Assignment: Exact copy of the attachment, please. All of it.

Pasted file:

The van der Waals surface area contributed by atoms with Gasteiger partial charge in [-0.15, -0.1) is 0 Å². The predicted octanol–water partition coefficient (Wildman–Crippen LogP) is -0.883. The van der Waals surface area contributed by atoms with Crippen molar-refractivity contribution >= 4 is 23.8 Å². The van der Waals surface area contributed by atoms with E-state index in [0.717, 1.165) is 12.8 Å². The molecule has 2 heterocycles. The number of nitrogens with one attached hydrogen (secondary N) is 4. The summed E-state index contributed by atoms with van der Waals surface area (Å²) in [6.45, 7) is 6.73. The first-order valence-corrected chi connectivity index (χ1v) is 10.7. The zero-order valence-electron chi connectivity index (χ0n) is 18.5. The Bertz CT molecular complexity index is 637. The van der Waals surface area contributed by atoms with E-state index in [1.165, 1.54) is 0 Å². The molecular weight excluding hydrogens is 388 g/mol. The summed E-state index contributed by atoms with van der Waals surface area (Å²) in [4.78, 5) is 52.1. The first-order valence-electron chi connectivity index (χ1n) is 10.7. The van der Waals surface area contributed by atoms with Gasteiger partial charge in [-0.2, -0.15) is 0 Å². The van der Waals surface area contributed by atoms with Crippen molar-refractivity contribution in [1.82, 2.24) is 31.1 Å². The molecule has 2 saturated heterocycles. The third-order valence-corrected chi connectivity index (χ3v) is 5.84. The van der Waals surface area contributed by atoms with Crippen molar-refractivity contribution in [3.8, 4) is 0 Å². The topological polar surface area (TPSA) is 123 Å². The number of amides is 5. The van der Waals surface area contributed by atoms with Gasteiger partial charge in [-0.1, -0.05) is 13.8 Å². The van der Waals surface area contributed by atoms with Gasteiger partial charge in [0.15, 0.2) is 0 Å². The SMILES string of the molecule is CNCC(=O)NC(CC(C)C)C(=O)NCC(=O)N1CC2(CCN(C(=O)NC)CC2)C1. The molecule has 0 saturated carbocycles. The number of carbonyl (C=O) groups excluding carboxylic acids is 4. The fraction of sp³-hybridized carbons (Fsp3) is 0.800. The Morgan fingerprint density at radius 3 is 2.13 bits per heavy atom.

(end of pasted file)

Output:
The van der Waals surface area contributed by atoms with Gasteiger partial charge in [-0.15, -0.1) is 0 Å². The predicted octanol–water partition coefficient (Wildman–Crippen LogP) is -0.883. The van der Waals surface area contributed by atoms with Crippen molar-refractivity contribution >= 4 is 23.8 Å². The van der Waals surface area contributed by atoms with E-state index in [0.717, 1.165) is 12.8 Å². The molecule has 2 heterocycles. The number of nitrogens with one attached hydrogen (secondary N) is 4. The summed E-state index contributed by atoms with van der Waals surface area (Å²) in [6.45, 7) is 6.73. The first-order valence-corrected chi connectivity index (χ1v) is 10.7. The zero-order valence-electron chi connectivity index (χ0n) is 18.5. The Bertz CT molecular complexity index is 637. The van der Waals surface area contributed by atoms with E-state index in [1.165, 1.54) is 0 Å². The molecular weight excluding hydrogens is 388 g/mol. The summed E-state index contributed by atoms with van der Waals surface area (Å²) in [4.78, 5) is 52.1. The first-order valence-electron chi connectivity index (χ1n) is 10.7. The van der Waals surface area contributed by atoms with Gasteiger partial charge in [-0.2, -0.15) is 0 Å². The van der Waals surface area contributed by atoms with Crippen molar-refractivity contribution in [1.82, 2.24) is 31.1 Å². The molecule has 2 saturated heterocycles. The third-order valence-corrected chi connectivity index (χ3v) is 5.84. The van der Waals surface area contributed by atoms with Crippen molar-refractivity contribution in [3.8, 4) is 0 Å². The topological polar surface area (TPSA) is 123 Å². The number of amides is 5. The van der Waals surface area contributed by atoms with Gasteiger partial charge in [-0.1, -0.05) is 13.8 Å². The van der Waals surface area contributed by atoms with Gasteiger partial charge in [0.15, 0.2) is 0 Å². The SMILES string of the molecule is CNCC(=O)NC(CC(C)C)C(=O)NCC(=O)N1CC2(CCN(C(=O)NC)CC2)C1. The molecule has 0 saturated carbocycles. The number of carbonyl (C=O) groups excluding carboxylic acids is 4. The fraction of sp³-hybridized carbons (Fsp3) is 0.800. The Morgan fingerprint density at radius 3 is 2.13 bits per heavy atom.